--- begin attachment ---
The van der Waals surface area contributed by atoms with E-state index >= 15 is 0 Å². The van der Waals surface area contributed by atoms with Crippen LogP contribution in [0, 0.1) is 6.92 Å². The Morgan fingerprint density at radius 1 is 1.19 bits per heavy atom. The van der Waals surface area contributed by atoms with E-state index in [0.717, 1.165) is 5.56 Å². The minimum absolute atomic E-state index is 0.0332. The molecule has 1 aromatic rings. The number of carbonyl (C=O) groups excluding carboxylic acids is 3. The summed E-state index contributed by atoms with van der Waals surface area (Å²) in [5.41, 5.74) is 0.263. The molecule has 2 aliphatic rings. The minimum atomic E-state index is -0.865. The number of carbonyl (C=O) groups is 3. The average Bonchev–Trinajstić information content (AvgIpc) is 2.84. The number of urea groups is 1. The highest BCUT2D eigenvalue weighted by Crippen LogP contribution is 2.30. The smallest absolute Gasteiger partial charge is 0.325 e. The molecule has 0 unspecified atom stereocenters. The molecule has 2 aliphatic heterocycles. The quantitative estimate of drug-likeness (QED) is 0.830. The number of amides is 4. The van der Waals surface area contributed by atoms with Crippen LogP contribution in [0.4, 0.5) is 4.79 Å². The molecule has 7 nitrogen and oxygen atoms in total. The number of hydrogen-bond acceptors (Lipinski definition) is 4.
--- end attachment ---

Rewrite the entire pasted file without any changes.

The van der Waals surface area contributed by atoms with E-state index >= 15 is 0 Å². The van der Waals surface area contributed by atoms with Crippen LogP contribution in [0, 0.1) is 6.92 Å². The Morgan fingerprint density at radius 1 is 1.19 bits per heavy atom. The van der Waals surface area contributed by atoms with E-state index in [0.717, 1.165) is 5.56 Å². The minimum absolute atomic E-state index is 0.0332. The molecule has 1 aromatic rings. The number of carbonyl (C=O) groups excluding carboxylic acids is 3. The summed E-state index contributed by atoms with van der Waals surface area (Å²) in [5.41, 5.74) is 0.263. The molecule has 2 aliphatic rings. The minimum atomic E-state index is -0.865. The number of carbonyl (C=O) groups is 3. The average Bonchev–Trinajstić information content (AvgIpc) is 2.84. The number of urea groups is 1. The highest BCUT2D eigenvalue weighted by Crippen LogP contribution is 2.30. The smallest absolute Gasteiger partial charge is 0.325 e. The molecule has 0 unspecified atom stereocenters. The molecule has 2 aliphatic heterocycles. The quantitative estimate of drug-likeness (QED) is 0.830. The number of amides is 4. The van der Waals surface area contributed by atoms with Crippen LogP contribution in [0.4, 0.5) is 4.79 Å². The molecule has 7 nitrogen and oxygen atoms in total. The number of hydrogen-bond acceptors (Lipinski definition) is 4.